All the projects won’t get built because there’s not a big enough global market for all the liquefied natural gas they could produce, said Charles Ebinger, Director of the Brookings’ Energy Security Initiative, who led the study team.
But markets have proven far more efficient than governments at sorting out which projects should get built, Ebinger said. Project owners will have to get customer commitments for 70-80% of their capacity before they can get financing, he said. Liquefaction plants and terminal facilities can easily run to a billion dollars.
The Department of Energy has to decide whether an export project is in the “national interest.” The department has approved unrestricted exports up to 2.2 Billion cubic feet per day from Cheniere Energy’s Sabine Pass liquefied natural gas import terminal, and the Federal Energy Regulatory Commission has okayed construction of a liquefaction facility there to enable exports. The facility is expected to start operation in 2015-16.
But applications are pending for nine other facilities, for exports totaling 11.5 billion cubic feet/day more. Current US natural gas production is running about 82 Bcf/d, according to the Energy Information Administration, so all those exports potentially cover 17% of US production. Exports are routinely approved to nations with US Free Trade Agreements, but those countries are not big gas importers. Aspiring exporters want authorizations to sell to non-FTA countries.
DOE has held up decisions on those applications for studies on their impacts, on domestic prices but also on jobs, trade balance, energy security and other factors. Deputy Assistant Secretary for Oil & Natural Gas Christopher Smith has said DOE is concerned the impacts may be cumulative, bringing later applications into more question.
Ebinger said the Brookings study team concluded the international market would absorb no more than about 6 Bcf/d of US exports.
Forecast Price Impacts ‘Modest’
The study finds that exports in that range would raise prices in the U.S., but by a percentage “in the mid-single digits” from current levels, said Ebinger. Gas prices now are at historic lows because shale production is so high.
That level of price increase would produce no more than a “modest impact” on the US economy and might be outweighed by economic benefits of new trade and by the strategic advantages of moderating costs to allies who are currently paying very high prices for LNG, he said.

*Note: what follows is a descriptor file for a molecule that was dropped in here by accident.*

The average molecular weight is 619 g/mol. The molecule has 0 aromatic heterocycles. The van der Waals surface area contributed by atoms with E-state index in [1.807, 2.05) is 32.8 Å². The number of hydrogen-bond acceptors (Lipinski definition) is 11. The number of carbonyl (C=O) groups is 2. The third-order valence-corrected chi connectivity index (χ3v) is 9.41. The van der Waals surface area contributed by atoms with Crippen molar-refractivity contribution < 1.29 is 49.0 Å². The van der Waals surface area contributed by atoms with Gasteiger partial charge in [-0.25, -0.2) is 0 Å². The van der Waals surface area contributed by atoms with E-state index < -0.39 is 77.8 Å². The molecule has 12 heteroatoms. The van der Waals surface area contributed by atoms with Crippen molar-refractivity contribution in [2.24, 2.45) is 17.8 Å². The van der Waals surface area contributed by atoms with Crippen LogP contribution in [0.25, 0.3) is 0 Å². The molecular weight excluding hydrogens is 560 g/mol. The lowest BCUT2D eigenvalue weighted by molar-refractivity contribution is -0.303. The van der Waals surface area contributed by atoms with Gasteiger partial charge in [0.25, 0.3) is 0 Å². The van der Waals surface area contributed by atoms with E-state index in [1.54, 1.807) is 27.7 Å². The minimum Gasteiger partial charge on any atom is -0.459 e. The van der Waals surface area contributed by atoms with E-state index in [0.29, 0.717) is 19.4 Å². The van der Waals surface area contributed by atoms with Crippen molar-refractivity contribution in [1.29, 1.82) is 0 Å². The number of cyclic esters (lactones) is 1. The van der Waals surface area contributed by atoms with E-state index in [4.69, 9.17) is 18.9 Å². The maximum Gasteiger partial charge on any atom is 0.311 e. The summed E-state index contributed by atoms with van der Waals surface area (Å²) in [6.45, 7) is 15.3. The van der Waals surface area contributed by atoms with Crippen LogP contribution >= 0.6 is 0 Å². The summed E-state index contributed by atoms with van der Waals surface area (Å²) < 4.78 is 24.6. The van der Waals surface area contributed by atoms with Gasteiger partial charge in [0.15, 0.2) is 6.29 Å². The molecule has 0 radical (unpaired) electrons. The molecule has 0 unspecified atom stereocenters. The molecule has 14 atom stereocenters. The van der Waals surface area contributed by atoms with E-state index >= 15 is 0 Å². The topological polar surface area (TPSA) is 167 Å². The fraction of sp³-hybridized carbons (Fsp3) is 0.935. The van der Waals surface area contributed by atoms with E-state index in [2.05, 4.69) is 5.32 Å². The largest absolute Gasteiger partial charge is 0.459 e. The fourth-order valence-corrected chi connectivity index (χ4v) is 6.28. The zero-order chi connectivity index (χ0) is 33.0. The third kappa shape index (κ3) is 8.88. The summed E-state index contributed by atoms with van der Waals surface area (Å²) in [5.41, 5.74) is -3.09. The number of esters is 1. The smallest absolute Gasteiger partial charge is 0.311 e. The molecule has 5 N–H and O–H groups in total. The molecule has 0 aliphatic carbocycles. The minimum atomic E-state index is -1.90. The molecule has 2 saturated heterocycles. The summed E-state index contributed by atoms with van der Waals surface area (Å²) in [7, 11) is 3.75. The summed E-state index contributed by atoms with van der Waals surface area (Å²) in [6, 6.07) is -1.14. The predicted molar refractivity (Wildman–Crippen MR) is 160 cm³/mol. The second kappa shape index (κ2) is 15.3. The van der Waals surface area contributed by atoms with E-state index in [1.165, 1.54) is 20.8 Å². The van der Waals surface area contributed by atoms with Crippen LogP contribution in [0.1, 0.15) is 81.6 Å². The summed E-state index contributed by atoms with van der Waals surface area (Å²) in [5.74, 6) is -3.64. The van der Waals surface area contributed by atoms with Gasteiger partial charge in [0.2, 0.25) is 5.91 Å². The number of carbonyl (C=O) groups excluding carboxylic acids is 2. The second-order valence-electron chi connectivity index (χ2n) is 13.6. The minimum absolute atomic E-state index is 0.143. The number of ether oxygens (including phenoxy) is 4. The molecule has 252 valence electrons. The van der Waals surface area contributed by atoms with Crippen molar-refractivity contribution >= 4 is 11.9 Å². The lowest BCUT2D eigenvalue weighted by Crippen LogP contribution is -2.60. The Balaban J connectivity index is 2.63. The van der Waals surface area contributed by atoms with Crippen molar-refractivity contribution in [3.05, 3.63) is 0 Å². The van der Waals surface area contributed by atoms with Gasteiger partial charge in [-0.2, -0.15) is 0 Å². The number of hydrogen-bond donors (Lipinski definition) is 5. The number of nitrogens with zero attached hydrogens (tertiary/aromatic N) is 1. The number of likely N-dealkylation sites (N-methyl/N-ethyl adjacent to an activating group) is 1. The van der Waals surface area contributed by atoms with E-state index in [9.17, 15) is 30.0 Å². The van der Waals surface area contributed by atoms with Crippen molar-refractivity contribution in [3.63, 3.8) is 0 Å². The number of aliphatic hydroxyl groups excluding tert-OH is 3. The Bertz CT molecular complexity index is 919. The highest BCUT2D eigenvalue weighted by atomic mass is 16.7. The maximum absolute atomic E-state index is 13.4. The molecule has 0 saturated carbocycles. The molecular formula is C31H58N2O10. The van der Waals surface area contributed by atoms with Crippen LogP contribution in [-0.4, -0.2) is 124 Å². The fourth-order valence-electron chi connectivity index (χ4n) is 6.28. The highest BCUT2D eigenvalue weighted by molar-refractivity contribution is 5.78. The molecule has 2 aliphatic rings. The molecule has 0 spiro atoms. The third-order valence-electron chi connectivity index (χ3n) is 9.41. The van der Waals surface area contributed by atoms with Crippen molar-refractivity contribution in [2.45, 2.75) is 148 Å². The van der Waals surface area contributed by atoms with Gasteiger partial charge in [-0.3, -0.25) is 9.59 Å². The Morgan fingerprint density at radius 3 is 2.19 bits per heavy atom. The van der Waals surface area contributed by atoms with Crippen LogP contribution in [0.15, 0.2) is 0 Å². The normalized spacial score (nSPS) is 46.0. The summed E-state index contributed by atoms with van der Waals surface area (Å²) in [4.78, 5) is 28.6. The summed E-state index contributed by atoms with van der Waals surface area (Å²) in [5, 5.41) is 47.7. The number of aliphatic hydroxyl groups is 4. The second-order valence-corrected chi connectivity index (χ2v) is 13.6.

Opposition to LNG exports has come from the electricity and chemical industries, which both use natural gas and benefit from low prices.
The sudden new supplies from shale have revitalized the US chemical industry, lowering its costs and boosting its global competitiveness.
The unusually low prices have also made natural gas the odds-on favorite of electricity producers, who have been using cheaper natural gas instead of coal wherever they can.
For much more on natural gas prices and its widening impacts on the US power sector, click here. For more on the linkages in the world energy sector being prompted by natural gas development, read here.
Producers needing to replace coal capacity to comply with the Environmental Protection Agency’s mercury rule are also looking to build natural gas-fired generators, though many remain leery of natural gas’ history of price volatility and worry gas exports would bring it back. Cheap gas has undercut the business case to replace coal with renewables.
Opposition also comes from environmental groups objecting to the hydraulic fracturing technology that has enabled the new shale production, and from several members of Congress who say natural gas is a strategic resource that should be kept for use in the US.
A government decision to restrict exports would be an implicit subsidy and favor industrial consumers over natural gas producers, Ebinger said.
Melanie Kinderdine, Executive Director of the MIT Energy Initiative, said studies done at the Massachusetts Institute of Technology found that restricting trade, thereby keeping the current natural gas markets in the US, Europe and Asia separated from each other, would result in US consumers paying higher prices by 2030 than they would if trade is allowed.